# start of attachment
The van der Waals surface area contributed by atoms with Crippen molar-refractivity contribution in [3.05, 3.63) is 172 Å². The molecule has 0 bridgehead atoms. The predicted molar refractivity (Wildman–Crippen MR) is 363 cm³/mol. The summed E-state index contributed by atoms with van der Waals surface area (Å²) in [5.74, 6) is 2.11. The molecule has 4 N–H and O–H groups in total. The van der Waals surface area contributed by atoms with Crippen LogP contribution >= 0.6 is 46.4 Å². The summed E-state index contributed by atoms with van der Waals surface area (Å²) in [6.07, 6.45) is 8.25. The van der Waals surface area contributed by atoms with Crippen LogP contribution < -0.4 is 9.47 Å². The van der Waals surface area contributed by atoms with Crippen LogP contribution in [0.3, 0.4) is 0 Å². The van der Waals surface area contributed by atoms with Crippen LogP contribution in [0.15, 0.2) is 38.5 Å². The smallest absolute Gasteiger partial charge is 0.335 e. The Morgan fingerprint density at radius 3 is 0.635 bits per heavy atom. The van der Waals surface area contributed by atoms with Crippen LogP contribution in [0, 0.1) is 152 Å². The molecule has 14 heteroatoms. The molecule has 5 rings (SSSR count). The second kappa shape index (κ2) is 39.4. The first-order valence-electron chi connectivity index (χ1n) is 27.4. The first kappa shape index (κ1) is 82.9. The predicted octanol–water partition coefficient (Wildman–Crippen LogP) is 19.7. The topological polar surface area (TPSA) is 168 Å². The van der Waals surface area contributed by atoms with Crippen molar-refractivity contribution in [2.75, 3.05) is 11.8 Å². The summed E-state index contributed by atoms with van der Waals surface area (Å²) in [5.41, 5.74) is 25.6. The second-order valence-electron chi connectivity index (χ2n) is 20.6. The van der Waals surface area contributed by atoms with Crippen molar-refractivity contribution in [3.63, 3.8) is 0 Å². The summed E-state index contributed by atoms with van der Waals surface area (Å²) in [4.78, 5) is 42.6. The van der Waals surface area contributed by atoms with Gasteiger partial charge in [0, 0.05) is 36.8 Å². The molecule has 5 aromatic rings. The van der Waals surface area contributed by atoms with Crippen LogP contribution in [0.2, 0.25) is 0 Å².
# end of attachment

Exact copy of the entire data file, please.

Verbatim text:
The van der Waals surface area contributed by atoms with Crippen molar-refractivity contribution in [3.05, 3.63) is 172 Å². The molecule has 0 bridgehead atoms. The predicted molar refractivity (Wildman–Crippen MR) is 363 cm³/mol. The summed E-state index contributed by atoms with van der Waals surface area (Å²) in [5.74, 6) is 2.11. The molecule has 4 N–H and O–H groups in total. The van der Waals surface area contributed by atoms with Crippen LogP contribution >= 0.6 is 46.4 Å². The summed E-state index contributed by atoms with van der Waals surface area (Å²) in [6.07, 6.45) is 8.25. The van der Waals surface area contributed by atoms with Crippen LogP contribution < -0.4 is 9.47 Å². The van der Waals surface area contributed by atoms with Crippen LogP contribution in [0.3, 0.4) is 0 Å². The van der Waals surface area contributed by atoms with Crippen LogP contribution in [0.15, 0.2) is 38.5 Å². The smallest absolute Gasteiger partial charge is 0.335 e. The Morgan fingerprint density at radius 3 is 0.635 bits per heavy atom. The van der Waals surface area contributed by atoms with Crippen LogP contribution in [0, 0.1) is 152 Å². The molecule has 14 heteroatoms. The molecule has 5 rings (SSSR count). The second kappa shape index (κ2) is 39.4. The first-order valence-electron chi connectivity index (χ1n) is 27.4. The first kappa shape index (κ1) is 82.9. The predicted octanol–water partition coefficient (Wildman–Crippen LogP) is 19.7. The topological polar surface area (TPSA) is 168 Å². The van der Waals surface area contributed by atoms with Crippen molar-refractivity contribution in [2.75, 3.05) is 11.8 Å². The summed E-state index contributed by atoms with van der Waals surface area (Å²) in [5.41, 5.74) is 25.6. The second-order valence-electron chi connectivity index (χ2n) is 20.6. The van der Waals surface area contributed by atoms with Crippen molar-refractivity contribution in [3.63, 3.8) is 0 Å². The summed E-state index contributed by atoms with van der Waals surface area (Å²) in [4.78, 5) is 42.6. The van der Waals surface area contributed by atoms with Gasteiger partial charge in [0, 0.05) is 36.8 Å². The molecule has 5 aromatic rings. The van der Waals surface area contributed by atoms with Crippen LogP contribution in [0.2, 0.25) is 0 Å².